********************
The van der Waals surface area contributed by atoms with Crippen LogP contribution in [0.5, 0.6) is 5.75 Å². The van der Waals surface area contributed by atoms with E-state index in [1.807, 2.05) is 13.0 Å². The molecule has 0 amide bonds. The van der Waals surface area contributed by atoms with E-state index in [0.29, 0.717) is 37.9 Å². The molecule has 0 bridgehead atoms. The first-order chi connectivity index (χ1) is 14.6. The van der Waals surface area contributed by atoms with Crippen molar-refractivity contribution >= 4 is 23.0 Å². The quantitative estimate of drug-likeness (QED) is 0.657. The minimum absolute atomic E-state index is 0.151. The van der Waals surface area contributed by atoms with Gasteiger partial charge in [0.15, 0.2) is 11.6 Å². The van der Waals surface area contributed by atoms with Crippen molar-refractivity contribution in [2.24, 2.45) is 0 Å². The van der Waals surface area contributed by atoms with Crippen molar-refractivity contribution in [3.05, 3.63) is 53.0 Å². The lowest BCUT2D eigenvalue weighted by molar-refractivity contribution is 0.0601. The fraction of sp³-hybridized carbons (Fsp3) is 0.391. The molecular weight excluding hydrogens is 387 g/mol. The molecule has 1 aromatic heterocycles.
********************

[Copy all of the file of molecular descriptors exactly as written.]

The van der Waals surface area contributed by atoms with Crippen LogP contribution in [0.5, 0.6) is 5.75 Å². The van der Waals surface area contributed by atoms with E-state index in [1.807, 2.05) is 13.0 Å². The molecule has 0 amide bonds. The van der Waals surface area contributed by atoms with E-state index in [0.29, 0.717) is 37.9 Å². The molecule has 0 bridgehead atoms. The first-order chi connectivity index (χ1) is 14.6. The van der Waals surface area contributed by atoms with Crippen molar-refractivity contribution >= 4 is 23.0 Å². The quantitative estimate of drug-likeness (QED) is 0.657. The minimum absolute atomic E-state index is 0.151. The van der Waals surface area contributed by atoms with Gasteiger partial charge in [0.15, 0.2) is 11.6 Å². The van der Waals surface area contributed by atoms with Crippen molar-refractivity contribution in [2.24, 2.45) is 0 Å². The van der Waals surface area contributed by atoms with Crippen molar-refractivity contribution in [3.05, 3.63) is 53.0 Å². The lowest BCUT2D eigenvalue weighted by molar-refractivity contribution is 0.0601. The fraction of sp³-hybridized carbons (Fsp3) is 0.391. The molecular weight excluding hydrogens is 387 g/mol. The molecule has 1 aromatic heterocycles.